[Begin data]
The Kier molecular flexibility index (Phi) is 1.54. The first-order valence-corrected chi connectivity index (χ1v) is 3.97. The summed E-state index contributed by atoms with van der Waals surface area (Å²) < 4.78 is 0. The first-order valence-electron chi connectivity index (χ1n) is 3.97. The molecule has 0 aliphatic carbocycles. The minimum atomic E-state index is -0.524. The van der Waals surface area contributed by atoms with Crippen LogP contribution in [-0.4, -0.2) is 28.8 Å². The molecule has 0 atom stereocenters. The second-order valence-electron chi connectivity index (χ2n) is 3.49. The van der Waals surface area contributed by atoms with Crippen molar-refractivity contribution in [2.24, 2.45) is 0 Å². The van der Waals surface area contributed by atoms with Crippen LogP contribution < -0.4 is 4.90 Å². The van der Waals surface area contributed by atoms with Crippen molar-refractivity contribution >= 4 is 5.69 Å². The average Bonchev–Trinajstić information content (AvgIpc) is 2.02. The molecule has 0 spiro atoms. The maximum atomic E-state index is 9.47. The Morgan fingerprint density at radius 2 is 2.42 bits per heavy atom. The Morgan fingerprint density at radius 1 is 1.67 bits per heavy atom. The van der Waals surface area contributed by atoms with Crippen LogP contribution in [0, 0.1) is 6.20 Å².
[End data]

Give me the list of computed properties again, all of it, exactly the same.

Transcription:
The Kier molecular flexibility index (Phi) is 1.54. The first-order valence-corrected chi connectivity index (χ1v) is 3.97. The summed E-state index contributed by atoms with van der Waals surface area (Å²) < 4.78 is 0. The first-order valence-electron chi connectivity index (χ1n) is 3.97. The molecule has 0 aliphatic carbocycles. The minimum atomic E-state index is -0.524. The van der Waals surface area contributed by atoms with Crippen LogP contribution in [-0.4, -0.2) is 28.8 Å². The molecule has 0 atom stereocenters. The second-order valence-electron chi connectivity index (χ2n) is 3.49. The van der Waals surface area contributed by atoms with Crippen molar-refractivity contribution in [2.24, 2.45) is 0 Å². The van der Waals surface area contributed by atoms with Crippen LogP contribution < -0.4 is 4.90 Å². The van der Waals surface area contributed by atoms with Crippen molar-refractivity contribution >= 4 is 5.69 Å². The average Bonchev–Trinajstić information content (AvgIpc) is 2.02. The molecule has 0 spiro atoms. The maximum atomic E-state index is 9.47. The Morgan fingerprint density at radius 2 is 2.42 bits per heavy atom. The Morgan fingerprint density at radius 1 is 1.67 bits per heavy atom. The van der Waals surface area contributed by atoms with Crippen LogP contribution in [0, 0.1) is 6.20 Å².